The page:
The state of global Democracy: battered, bruised, but unbeaten

by A. Altieri D’Angelo

In early 2022, the liberal world order was under attack. Trump and his supporters (the MAGAs) continued to claim that the 2020 election was fraudulent. It was no different on the international front: Putin’s invasion of Ukraine, a sovereign democratic state, ended over 70 years of peace in Europe. At the same time, China claimed that authoritarian regimes were more capable of serving the people. Other countries continued to imprison people for exercising their free speech rights.

The U.S. situation was particularly bad at the beginning of the year. The President was considered a weak leader, and the economy was recovering, but inflation and gas prices were rising. Biden’s favorability rating was at an all-time low. MAGAs were working hard to pass laws to restrict voter access and eliminate personal freedoms such as the right to an abortion. Most experts expected the Democratic Party (the Party) to be overwhelmed by a red wave and lose control of the House of Representatives and the Senate in the November 2022 elections. Voters seemed to care more about the cost of living than the MAGA threat to democracy.

Throughout this period, President Biden remained confident that people would see the benefits of his legislation and begin to support him. But inflation and high gas prices continued to weigh on the Biden Administration. He also spoke about the threat MAGAs posed to U.S. democracy. He made the election a referendum on preserving democracy.

The voters did not forget the high inflation rates or expensive gas prices, but they also recognized that the Party did pass significant bi-partisan legislation. The Party, working with some Republicans, passed the Bi-Partisan Infrastructure Bill and CHIPS Act-a bill that focused spending on semiconductor plants and related research. Biden signed into law bi-partisan gun safety legislation-the first of its kind in 30 years. The President also took executive action to eliminate billions in student loans. He also supported the Respect for Marriage Act, which provides federal statutory recognition of interracial and same-sex marriages. He achieved historic legislative results.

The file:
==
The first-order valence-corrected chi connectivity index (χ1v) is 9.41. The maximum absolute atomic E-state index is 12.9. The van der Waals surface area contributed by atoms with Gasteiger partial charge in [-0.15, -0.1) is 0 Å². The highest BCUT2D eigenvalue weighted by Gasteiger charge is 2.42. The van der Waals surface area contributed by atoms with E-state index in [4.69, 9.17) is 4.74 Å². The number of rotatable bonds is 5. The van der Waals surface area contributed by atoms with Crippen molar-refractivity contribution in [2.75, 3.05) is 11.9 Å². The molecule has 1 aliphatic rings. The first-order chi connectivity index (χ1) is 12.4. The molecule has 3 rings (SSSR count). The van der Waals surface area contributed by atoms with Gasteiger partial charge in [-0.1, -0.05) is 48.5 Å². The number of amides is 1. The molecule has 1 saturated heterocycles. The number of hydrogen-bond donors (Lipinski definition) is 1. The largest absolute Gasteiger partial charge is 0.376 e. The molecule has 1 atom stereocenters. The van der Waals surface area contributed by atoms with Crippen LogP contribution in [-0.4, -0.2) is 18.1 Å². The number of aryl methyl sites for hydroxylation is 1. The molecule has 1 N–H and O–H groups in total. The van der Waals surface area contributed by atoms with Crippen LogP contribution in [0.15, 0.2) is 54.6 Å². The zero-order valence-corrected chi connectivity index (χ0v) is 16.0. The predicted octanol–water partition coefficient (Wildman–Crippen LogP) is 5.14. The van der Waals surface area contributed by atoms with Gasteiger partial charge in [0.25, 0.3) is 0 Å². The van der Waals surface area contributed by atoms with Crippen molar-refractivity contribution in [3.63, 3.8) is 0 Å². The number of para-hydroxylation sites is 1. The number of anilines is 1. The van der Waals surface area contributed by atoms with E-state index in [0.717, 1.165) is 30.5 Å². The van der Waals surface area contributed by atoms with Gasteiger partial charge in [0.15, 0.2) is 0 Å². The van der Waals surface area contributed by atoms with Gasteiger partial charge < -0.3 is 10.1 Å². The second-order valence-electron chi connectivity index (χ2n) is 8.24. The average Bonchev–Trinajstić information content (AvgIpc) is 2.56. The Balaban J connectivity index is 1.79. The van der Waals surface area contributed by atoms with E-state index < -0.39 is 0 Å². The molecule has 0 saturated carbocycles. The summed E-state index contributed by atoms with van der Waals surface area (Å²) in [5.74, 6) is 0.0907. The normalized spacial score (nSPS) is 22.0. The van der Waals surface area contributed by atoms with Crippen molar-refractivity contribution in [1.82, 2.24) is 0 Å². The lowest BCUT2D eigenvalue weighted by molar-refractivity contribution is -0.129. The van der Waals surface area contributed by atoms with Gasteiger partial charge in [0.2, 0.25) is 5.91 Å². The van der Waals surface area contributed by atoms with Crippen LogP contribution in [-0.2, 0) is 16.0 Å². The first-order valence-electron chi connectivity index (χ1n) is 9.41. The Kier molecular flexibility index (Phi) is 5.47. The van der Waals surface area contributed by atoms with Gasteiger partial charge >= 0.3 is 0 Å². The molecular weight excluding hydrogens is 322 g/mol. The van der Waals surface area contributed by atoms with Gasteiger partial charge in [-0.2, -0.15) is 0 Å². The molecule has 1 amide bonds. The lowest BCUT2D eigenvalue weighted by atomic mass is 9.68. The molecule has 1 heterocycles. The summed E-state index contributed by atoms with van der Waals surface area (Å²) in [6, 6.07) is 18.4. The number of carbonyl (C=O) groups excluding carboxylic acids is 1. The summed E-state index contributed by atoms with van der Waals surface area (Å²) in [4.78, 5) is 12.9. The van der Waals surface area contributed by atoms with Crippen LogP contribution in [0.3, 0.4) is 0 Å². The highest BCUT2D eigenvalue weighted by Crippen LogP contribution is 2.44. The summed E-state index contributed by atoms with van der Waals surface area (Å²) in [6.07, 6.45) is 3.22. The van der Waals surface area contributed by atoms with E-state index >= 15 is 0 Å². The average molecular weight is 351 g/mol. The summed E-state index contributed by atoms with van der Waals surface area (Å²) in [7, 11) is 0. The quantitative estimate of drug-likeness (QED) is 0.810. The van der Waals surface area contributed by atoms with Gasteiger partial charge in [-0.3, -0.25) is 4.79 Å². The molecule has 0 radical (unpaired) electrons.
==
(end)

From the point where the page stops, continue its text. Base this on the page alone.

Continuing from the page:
In the end, the November elections did not produce a red wave. Party members, independents, and even Republicans voted for democracy. Exit polls indicated that for many voters, preserving democracy was a critical issue. (Biden was right to focus on this issue.)

The international situation reflected the same struggle, but the cost of lives lost was very high. People believed that Putin would conquer Ukraine in a few days, democracy would fail, and dictatorship would win. Yet, despite missile attacks, and crimes against civilians, Ukrainian defense forces inspired by their president, Volodymyr Zelensky, humiliated Putin and his cronies. The Ukrainian people are still fighting for democracy and the right to choose their government. The U.S., led by President Biden, rallied the free world to support Ukraine. Finland and Sweden, who were previously neutral, decided to join NATO to preserve their democracies.

Liberal governments are reasserting their power. French President Macron beat his right-wing opponent Marine Le Pen in the French elections in April. In Germany, the centrist government retained power in its regional elections and recently (in December) arrested 25 right-wing extremists on suspicion of plotting to overthrow the government. In Brazil, left-leaning Luiz Inácio Lula da Silva defeated incumbent President Jair Bolsonaro. Bolsonaro also tried to frame the loss as election fraud but failed to gain any support. Lastly, Peruvian elected officials impeached and removed President Pedro Castillo for attempting to dissolve the legislature without constitutional authority.

Some dictatorships (but not all) are also finding it hard to control their people. China’s zero-COVID and centralized economic policies have led to the most serious protests since 1989. The Communist Party caved in and dropped all attempts to prevent the spread of Covid. And Iran has yet to contain the social revolt caused by the murder of a Kurdish woman, Mahsa Amini (22 years old). 

Democracies will never eliminate authoritarian regimes. Winston Churchill once said, “many forms of government have been tried, and will be tried in this world of sin and woe. No one pretends that democracy is perfect or all-wise. Indeed it has been said that democracy is the worst form of government except for all those other forms that have been tried from time to time”.

Democracy will always be a work in progress, but one that will continue to be superior to any form of authoritarian philosophy.

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